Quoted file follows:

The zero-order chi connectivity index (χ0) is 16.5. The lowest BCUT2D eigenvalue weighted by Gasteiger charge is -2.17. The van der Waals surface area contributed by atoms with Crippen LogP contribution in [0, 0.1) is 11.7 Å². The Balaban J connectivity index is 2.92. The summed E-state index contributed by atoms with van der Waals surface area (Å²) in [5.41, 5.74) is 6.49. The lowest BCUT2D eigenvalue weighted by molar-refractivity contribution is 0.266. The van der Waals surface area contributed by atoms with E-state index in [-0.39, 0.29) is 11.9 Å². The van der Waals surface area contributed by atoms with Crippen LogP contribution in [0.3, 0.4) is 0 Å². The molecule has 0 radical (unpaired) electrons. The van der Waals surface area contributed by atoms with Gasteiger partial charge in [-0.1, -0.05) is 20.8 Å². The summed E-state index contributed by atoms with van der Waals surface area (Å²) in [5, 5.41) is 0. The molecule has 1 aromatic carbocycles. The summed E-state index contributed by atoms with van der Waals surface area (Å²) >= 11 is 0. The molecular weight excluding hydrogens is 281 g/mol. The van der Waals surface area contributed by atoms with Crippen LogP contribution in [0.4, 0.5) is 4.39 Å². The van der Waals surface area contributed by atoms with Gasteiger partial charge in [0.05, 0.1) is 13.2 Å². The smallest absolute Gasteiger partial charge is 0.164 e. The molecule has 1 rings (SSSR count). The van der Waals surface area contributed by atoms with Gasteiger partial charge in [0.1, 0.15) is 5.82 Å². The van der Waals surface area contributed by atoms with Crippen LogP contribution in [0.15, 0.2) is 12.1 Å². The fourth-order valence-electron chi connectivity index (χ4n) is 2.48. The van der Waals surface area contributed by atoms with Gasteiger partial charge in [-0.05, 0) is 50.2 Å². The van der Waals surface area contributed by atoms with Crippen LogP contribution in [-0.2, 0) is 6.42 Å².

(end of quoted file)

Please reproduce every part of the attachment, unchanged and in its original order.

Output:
The zero-order chi connectivity index (χ0) is 16.5. The lowest BCUT2D eigenvalue weighted by Gasteiger charge is -2.17. The van der Waals surface area contributed by atoms with Crippen LogP contribution in [0, 0.1) is 11.7 Å². The Balaban J connectivity index is 2.92. The summed E-state index contributed by atoms with van der Waals surface area (Å²) in [5.41, 5.74) is 6.49. The lowest BCUT2D eigenvalue weighted by molar-refractivity contribution is 0.266. The van der Waals surface area contributed by atoms with E-state index in [-0.39, 0.29) is 11.9 Å². The van der Waals surface area contributed by atoms with Crippen LogP contribution in [0.3, 0.4) is 0 Å². The molecule has 0 radical (unpaired) electrons. The van der Waals surface area contributed by atoms with Gasteiger partial charge in [-0.1, -0.05) is 20.8 Å². The summed E-state index contributed by atoms with van der Waals surface area (Å²) in [5, 5.41) is 0. The molecule has 1 aromatic carbocycles. The summed E-state index contributed by atoms with van der Waals surface area (Å²) >= 11 is 0. The molecular weight excluding hydrogens is 281 g/mol. The van der Waals surface area contributed by atoms with Crippen LogP contribution in [0.4, 0.5) is 4.39 Å². The van der Waals surface area contributed by atoms with Gasteiger partial charge in [0.05, 0.1) is 13.2 Å². The smallest absolute Gasteiger partial charge is 0.164 e. The molecule has 1 rings (SSSR count). The van der Waals surface area contributed by atoms with Gasteiger partial charge in [0.1, 0.15) is 5.82 Å². The van der Waals surface area contributed by atoms with Crippen LogP contribution in [0.15, 0.2) is 12.1 Å². The fourth-order valence-electron chi connectivity index (χ4n) is 2.48. The van der Waals surface area contributed by atoms with Gasteiger partial charge in [-0.05, 0) is 50.2 Å². The van der Waals surface area contributed by atoms with Crippen LogP contribution in [-0.2, 0) is 6.42 Å².